The amount will eventually snowball until the figure becomes too large for residents to pay in one go. It is infinitely more manageable to pay $100 every month than a lump sum of $1,200 that has stacked over time.
Furthermore, should a homeowner become delinquent as a result, the HOA will be forced to collect the fees through other means. This includes placing a lien on the property, filing a lawsuit against the homeowner, and foreclosing.
These options are time-consuming and inconvenient. From these perspectives, when you stop collecting dues, both the HOA and the homeowners will suffer in the end.
Consider Setting Up Payment Plans
While it is essential to continue to collect dues during the coronavirus crisis, that does not mean the HOA should not take the situation of residents into account. If a homeowner comes forward and asks for some sort of consideration, the HOA board should look at the options. One reasonable option is to set up a payment plan.
Of course, this in no way implies that the board should just offer a payment plan for every resident who complains about dues. The board must first inspect whether or not the resident is truly incapable of paying dues. It is also not recommended to offer payment plans to all residents. Instead, handle each request as they arise.
In addition to setting up payment plans, the HOA board should take the necessary steps to reduce monthly expenses. It is worth noting that these options do not apply to all HOAs. Moreover, it is important to consult with your attorney and HOA manager first before adopting any of the following:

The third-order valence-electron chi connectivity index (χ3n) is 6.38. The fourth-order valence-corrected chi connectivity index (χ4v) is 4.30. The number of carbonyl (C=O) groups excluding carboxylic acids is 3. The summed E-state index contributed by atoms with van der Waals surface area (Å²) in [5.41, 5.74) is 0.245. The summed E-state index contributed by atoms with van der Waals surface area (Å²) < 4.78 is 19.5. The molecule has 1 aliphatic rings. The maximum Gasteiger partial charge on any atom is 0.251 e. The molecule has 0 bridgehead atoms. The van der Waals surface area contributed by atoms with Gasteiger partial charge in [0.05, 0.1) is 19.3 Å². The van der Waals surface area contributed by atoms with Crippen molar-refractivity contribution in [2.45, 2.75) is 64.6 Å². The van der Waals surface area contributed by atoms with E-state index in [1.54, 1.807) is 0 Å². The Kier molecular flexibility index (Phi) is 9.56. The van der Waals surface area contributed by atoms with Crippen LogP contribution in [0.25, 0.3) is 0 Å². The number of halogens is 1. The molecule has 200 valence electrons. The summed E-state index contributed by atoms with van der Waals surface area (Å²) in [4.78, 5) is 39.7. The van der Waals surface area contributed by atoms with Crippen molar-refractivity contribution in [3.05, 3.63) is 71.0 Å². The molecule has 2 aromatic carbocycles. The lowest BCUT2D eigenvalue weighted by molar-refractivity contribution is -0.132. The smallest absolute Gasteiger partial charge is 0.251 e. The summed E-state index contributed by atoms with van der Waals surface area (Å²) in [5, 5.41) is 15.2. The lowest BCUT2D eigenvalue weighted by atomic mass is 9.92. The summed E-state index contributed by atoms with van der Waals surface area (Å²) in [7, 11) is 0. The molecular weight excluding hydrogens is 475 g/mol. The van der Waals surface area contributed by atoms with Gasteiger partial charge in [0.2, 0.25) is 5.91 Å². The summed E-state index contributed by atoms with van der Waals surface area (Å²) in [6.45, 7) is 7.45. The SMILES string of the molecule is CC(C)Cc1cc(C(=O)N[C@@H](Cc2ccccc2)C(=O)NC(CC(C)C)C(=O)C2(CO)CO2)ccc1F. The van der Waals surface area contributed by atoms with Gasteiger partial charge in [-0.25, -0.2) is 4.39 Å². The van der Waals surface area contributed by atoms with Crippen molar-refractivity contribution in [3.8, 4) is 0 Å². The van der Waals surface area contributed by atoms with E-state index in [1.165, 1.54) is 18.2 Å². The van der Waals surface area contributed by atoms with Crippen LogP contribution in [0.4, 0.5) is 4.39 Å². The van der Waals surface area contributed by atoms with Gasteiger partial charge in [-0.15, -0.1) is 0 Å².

- Temporarily reduce non-compulsory services, keeping in mind that this must not have a negative effect on the property values or the association itself
- Postpone non-urgent construction or repairs
- During budget preparation, reassess the coming year’s expenses
- Waive or delay late fees and interest
Borrowing from Reserves
At a time like this, associations will naturally consider all alternatives, including borrowing from the reserve fund to cover expenses. Whether or not this is allowed depends on your state laws and governing documents.
For instance, in California, the reserve fund is solely for the restoration, replacement, repair, or maintenance of major association components. However, according to Civil Code § 5515(a), an HOA can transfer funds from its reserves to its operating fund in order to “meet short-term cash flow requirements or other expenses.” Though, the HOA must restore these funds within a year.
Keep Calm and Carry On
As more and more COVID-19 cases are reported, it is normal to feel unsure or lost. Like others, HOAs are going through a crisis that is entirely unfamiliar to them. It is understandable to want to stop collecting dues as a symbol of compassion toward residents.
However, such an action would only harm the HOA and its members in the long run. In the case of whether an HOA should continue to collect dues during coronavirus, the answer is most definitely yes.
If your HOA is having trouble during this time, it is beneficial to consult with an HOA management company like us. Should you decide to do so, give us a call.